"The fact that we play music together wasn't a deliberate decision, not even a musical one," says Ahmed. "We′re just good friends." A Palestinian and a Jew playing music together – no shortage of potentially cliched questions there then. Nothing, explains Ahmed laughing, could have been further from their minds than the idea of bringing together the cultures and languages of the world into a musical project aimed at saving the world. "We are not a peace project. We just make music."

It is this relaxed and playful approach to their music that woos audiences. It is a pleasure and a privilege to listen to four such accomplished musicians, playing so skilfully and harmoniously together. Bukahara's music is feel-good; it has a lightness of touch that allows them to weave klezmer melodies and ska rhythms seamlessly together into a new sound that is very much the band's own. The result is music that appeals as much to fans of global sounds as it does to jazz lovers, connoisseurs of well-arranged brass music, or those more inclined towards the raw melancholy of singer-songwriters.

The four musicians also bring their own personal touch and distinctive colour to the music. Avi has Jewish roots. The son of a musical family, he grew up in the Swiss city of Zug. After taking up the violin at six years old, he quickly learned to play by ear. Whenever the group's music is tinged by klezmer, reggae or gypsy, it′s usually thanks to his influence. Soufian's deeper, rougher sounding vocals belong more in the singer-songwriter tradition, while Max is the one who likes to jazz things up. Ahmed is from Ramallah and came to Germany when he was nineteen to study double bass. Early on, he realised that "the classical music scene, the hierarchy of the orchestra just isn't my thing." He prefers the rhythmic, improvised melodies of oriental music that he grew up with and that he tries to blend with jazz.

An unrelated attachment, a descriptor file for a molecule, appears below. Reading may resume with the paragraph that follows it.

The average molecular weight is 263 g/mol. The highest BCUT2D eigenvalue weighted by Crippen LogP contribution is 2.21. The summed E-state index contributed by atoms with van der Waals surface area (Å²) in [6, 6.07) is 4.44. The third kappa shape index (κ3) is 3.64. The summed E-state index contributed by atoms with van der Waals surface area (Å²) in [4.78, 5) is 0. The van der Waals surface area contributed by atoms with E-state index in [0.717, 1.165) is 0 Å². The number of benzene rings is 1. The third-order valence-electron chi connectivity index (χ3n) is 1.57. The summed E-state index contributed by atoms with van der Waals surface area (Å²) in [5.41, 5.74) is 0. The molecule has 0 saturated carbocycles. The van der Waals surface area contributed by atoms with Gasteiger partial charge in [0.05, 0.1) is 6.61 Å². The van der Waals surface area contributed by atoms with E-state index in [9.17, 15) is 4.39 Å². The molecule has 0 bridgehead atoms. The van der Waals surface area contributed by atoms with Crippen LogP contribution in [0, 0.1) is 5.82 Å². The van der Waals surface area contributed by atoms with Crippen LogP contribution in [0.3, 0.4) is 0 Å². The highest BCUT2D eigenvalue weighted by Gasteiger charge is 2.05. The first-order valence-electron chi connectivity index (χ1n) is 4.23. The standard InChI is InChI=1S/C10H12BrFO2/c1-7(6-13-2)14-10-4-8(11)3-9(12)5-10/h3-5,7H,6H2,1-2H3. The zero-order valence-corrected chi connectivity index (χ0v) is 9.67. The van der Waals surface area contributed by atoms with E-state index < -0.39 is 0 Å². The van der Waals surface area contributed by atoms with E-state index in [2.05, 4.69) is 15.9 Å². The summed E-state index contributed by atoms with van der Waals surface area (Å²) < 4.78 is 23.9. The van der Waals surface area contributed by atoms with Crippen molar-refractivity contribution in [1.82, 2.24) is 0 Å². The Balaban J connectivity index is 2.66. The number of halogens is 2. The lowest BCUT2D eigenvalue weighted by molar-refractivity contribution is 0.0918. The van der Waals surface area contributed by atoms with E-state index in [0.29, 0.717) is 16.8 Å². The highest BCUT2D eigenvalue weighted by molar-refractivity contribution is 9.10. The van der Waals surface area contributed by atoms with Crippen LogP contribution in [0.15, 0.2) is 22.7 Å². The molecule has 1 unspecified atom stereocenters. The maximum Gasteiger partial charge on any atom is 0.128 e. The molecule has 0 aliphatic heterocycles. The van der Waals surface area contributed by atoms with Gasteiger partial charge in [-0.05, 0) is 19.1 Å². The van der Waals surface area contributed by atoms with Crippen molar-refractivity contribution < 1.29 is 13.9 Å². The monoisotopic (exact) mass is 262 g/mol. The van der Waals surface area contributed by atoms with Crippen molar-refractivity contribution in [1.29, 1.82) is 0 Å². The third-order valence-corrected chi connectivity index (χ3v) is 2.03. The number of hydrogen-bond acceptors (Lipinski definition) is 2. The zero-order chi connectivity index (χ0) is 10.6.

Balkans meets reggae

The musicians are continuously pushing themselves, trying out new things. "I like to experiment with a new instrument every few months", says Ahmed. He plays piano, Arab hand drum and various Arab stringed instruments. Avi plays violin, piano and saxophone. And at the moment, he says, never goes anywhere without a mandolin.

Music critics tend to place Bukahara's music somewhere between the sounds of the Balkans and reggae. For Avi, however, "music genres are complete crap," just pointless pigeon-holing. He prefers it when people just listen to their music.

The four have managed to successfully negotiate the obstacles and dodgy contracts of the neoliberal music business by producing their own CD. An internet appeal for crowdfunding brought 10,000 euros, with which they could shut themselves away in a studio for a year to record and produce "Strange Delight": eleven songs in English, German and Arabic, songs about longing, about feelings, about life. The album is also available on vinyl and can be ordered from their website.

The name Bukahara is every bit as enigmatic as the question of why it is that some groups achieve a high level of popularity, and the ability to live from their music, and others not. The word may conjure images of anything from a type of food to a Sahara beetle. But such questions don't matter. Bukahara is a longing for faraway places, for travel, for the exotic. And a Bukahara concert? That means, quite simply, an evening of pure pleasure.

Ceyda Nurtsch

© 2015